One of them had to go. This was not because Nolan Ryan or Jon Daniels dislike one another (they don't) or because any disagreements they had were beyond repair (they weren't). There is a simple truth about power, one that affects men and women, old and young, and every color in the rainbow: dividing it conquers everyone.
That the arrangement lasted for five years was a testament to both. Ryan's resignation Thursday ensured the Texas Rangers wouldn't see a sixth, and it marked the end of a front-office team that rescued the Rangers from bankruptcy and launched them into previously unseen prosperity. Still, everyone in the organization understood a part-time CEO who wants full decision-making authority and a general manager who has earned the right to run his baseball-operations department without oversight could not co-exist with disparate philosophies. And as much as they'd found common ground, and common respect, Daniels and Ryan disagreed enough that this divorce was an eventuality.
For Rangers ownership, this shouldn't have been a tough decision. It was the past vs. the future. Ryan is an icon. He is baseball in Texas. His gravitas in the game matters. The instant credibility he provides walking into any room is palpable. He is also a businessman, and his other interests never allowed him to devote his full attention to a job that demands it. Daniels is invested enough for ownership to understand he is no short-timer. He hired a staff of high-energy executives, built a group of loyal scouts, scoured international markets and found productive players via free agency, trades and the scrap heap.
His one flaw: He isn't Nolan Ryan, and unless the Rangers win a World Series with him at the helm, that will forever be the criticism that sticks to him. It's a manufactured flaw, of course, one based on sentiment above objective analysis. Nobody ever said opinions needed to be fair.
Making this into some sort of war isn't fair, either. People from both camps agree that the size of the chasm between the two was overblown. Ownership understood that the greatest currency in the game today is a good general manager, and with Daniels and his consigliere, Thad Levine, they've got a couple.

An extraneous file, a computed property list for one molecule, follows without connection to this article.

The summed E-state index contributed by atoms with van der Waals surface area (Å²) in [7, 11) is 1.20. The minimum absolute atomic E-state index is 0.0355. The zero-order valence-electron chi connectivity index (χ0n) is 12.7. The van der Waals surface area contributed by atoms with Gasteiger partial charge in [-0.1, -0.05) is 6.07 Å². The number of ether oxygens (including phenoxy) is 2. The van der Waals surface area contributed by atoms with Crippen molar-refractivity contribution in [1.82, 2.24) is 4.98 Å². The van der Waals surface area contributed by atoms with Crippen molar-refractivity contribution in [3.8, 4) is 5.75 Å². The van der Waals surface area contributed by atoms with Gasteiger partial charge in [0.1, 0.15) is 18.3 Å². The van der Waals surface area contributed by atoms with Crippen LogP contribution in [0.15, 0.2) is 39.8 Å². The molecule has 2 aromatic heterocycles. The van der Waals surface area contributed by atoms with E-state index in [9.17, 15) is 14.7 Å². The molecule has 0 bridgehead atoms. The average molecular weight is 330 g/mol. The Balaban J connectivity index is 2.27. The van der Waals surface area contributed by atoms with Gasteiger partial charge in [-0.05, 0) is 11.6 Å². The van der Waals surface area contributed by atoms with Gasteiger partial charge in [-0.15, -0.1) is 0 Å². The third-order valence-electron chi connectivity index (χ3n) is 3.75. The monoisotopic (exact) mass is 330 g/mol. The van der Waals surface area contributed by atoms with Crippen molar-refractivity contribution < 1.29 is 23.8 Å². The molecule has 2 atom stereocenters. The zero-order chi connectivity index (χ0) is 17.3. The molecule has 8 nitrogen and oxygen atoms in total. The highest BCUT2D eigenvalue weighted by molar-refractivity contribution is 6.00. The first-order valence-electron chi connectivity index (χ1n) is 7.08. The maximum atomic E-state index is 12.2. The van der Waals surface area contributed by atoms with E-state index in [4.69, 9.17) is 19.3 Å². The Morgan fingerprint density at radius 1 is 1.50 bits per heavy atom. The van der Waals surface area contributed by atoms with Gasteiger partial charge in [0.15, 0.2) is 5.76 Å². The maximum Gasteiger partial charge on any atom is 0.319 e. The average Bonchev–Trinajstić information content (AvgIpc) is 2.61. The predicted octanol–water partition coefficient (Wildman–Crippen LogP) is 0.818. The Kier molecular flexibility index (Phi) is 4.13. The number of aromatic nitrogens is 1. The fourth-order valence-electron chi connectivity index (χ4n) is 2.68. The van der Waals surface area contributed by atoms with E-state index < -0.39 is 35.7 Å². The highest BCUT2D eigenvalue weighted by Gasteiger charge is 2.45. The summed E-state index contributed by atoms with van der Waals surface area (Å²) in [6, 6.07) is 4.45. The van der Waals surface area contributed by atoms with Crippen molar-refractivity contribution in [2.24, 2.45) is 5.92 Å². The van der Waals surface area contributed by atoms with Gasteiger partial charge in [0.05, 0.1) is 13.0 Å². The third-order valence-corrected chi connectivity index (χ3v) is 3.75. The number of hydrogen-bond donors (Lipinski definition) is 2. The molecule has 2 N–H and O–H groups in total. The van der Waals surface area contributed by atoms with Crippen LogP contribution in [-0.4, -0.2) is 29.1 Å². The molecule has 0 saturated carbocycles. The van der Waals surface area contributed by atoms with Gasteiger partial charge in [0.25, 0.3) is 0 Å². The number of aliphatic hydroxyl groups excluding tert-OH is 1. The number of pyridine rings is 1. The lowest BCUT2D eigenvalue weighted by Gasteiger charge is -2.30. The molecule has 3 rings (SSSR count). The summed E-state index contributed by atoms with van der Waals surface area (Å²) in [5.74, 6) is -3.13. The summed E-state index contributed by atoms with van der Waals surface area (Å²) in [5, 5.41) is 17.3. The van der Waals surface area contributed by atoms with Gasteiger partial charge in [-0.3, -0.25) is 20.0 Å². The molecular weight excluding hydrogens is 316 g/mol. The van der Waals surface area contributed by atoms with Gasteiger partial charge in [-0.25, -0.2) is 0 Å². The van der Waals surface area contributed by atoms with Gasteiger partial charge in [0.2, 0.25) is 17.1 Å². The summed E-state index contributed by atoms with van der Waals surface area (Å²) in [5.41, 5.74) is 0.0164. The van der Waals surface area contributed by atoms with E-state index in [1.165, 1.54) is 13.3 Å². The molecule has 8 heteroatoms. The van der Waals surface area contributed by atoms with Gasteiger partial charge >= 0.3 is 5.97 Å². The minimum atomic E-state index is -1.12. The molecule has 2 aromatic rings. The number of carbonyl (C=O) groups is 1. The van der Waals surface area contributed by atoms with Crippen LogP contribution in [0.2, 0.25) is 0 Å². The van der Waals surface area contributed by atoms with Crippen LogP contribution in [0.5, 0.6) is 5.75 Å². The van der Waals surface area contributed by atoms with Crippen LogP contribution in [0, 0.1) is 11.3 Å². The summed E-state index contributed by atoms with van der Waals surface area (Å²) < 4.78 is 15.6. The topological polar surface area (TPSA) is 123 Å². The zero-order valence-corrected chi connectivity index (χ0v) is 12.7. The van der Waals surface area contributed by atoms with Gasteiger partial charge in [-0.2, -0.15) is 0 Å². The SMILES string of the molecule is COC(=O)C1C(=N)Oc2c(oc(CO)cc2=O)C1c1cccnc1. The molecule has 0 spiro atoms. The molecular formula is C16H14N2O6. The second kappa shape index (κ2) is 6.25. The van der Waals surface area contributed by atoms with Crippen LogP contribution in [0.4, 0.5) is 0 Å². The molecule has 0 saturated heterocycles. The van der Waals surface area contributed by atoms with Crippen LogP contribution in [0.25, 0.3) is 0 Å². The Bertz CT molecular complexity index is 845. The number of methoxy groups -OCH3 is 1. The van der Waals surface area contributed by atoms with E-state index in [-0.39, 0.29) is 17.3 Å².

Now comes the difficult part: actualizing the plan that fell one out shy of a ring in 2011. This is a vital offseason for the Rangers. They've got a mess of pieces – Yu Darvish and Adrian Beltre are superstars, Ian Kinsler an All-Star, Elvis Andrus and Alex Rios good complementary players, Leonys Martin and Jurickson Profar ascendant youngsters – along with a farm system that should allow them to supplement. There are holes, though, and big ones. The Rangers need a catcher, a left fielder, a DH and perhaps a first baseman, and at least one of those must hit for some power.
They were in on Cuban first baseman Jose Abreu, though not strong enough. Sources said they expect Abreu to sign a contract in the vicinity of six years and $68 million with the Chicago White Sox, as FoxSports.com first reported. The timing wasn't great for Texas, with the power bats in the upcoming free agent class scarce.
There are options. Atlanta catcher Brian McCann fits well. Texas could put together a strong package for Miami right fielder Giancarlo Stanton. Daniels often looks for creative solutions to fix problems.
And while a team coming off a 91-win season isn't exactly problematic, keeping it in that vicinity isn't easy. This is Daniels' organization now, his team, his responsibility. He has proven himself canny enough to get the Rangers this far. Someone had to go, and it wasn't going to be him. Now he gets to show it was the right choice.